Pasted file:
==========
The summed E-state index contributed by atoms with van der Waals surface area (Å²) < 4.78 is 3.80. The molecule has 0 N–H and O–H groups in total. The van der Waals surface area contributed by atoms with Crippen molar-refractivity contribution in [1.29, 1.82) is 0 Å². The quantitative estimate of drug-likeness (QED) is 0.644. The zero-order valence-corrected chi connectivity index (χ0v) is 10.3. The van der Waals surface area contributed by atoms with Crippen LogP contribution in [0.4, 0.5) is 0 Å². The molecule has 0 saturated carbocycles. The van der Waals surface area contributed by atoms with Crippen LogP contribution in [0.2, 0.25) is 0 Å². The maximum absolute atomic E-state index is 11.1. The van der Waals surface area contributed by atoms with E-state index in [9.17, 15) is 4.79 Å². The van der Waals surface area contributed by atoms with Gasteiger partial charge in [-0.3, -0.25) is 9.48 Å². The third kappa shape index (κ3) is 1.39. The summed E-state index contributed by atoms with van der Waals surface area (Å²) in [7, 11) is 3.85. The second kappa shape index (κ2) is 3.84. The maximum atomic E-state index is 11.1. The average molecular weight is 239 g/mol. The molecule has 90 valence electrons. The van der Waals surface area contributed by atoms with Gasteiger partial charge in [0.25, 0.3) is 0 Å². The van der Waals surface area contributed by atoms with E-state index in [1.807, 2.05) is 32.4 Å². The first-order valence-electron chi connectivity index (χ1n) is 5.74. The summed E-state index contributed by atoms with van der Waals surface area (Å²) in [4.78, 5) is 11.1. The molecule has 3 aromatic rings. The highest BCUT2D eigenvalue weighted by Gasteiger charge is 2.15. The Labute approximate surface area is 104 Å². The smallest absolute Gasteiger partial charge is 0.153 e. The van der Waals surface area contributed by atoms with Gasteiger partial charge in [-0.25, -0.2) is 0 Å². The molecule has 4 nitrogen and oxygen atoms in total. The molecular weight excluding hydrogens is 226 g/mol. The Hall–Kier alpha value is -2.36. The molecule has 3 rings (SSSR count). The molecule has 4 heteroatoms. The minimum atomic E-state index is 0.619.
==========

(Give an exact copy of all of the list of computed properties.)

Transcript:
The summed E-state index contributed by atoms with van der Waals surface area (Å²) < 4.78 is 3.80. The molecule has 0 N–H and O–H groups in total. The van der Waals surface area contributed by atoms with Crippen molar-refractivity contribution in [1.29, 1.82) is 0 Å². The quantitative estimate of drug-likeness (QED) is 0.644. The zero-order valence-corrected chi connectivity index (χ0v) is 10.3. The van der Waals surface area contributed by atoms with Crippen LogP contribution in [0.4, 0.5) is 0 Å². The molecule has 0 saturated carbocycles. The van der Waals surface area contributed by atoms with Crippen LogP contribution in [0.2, 0.25) is 0 Å². The maximum absolute atomic E-state index is 11.1. The van der Waals surface area contributed by atoms with E-state index in [9.17, 15) is 4.79 Å². The van der Waals surface area contributed by atoms with Gasteiger partial charge in [-0.3, -0.25) is 9.48 Å². The third kappa shape index (κ3) is 1.39. The summed E-state index contributed by atoms with van der Waals surface area (Å²) in [7, 11) is 3.85. The second kappa shape index (κ2) is 3.84. The maximum atomic E-state index is 11.1. The average molecular weight is 239 g/mol. The molecule has 90 valence electrons. The van der Waals surface area contributed by atoms with Gasteiger partial charge in [0.25, 0.3) is 0 Å². The van der Waals surface area contributed by atoms with E-state index in [1.807, 2.05) is 32.4 Å². The first-order valence-electron chi connectivity index (χ1n) is 5.74. The summed E-state index contributed by atoms with van der Waals surface area (Å²) in [4.78, 5) is 11.1. The molecule has 3 aromatic rings. The highest BCUT2D eigenvalue weighted by Gasteiger charge is 2.15. The Labute approximate surface area is 104 Å². The smallest absolute Gasteiger partial charge is 0.153 e. The van der Waals surface area contributed by atoms with Gasteiger partial charge in [-0.25, -0.2) is 0 Å². The molecule has 4 nitrogen and oxygen atoms in total. The molecular weight excluding hydrogens is 226 g/mol. The Hall–Kier alpha value is -2.36. The molecule has 3 rings (SSSR count). The molecule has 4 heteroatoms. The minimum atomic E-state index is 0.619.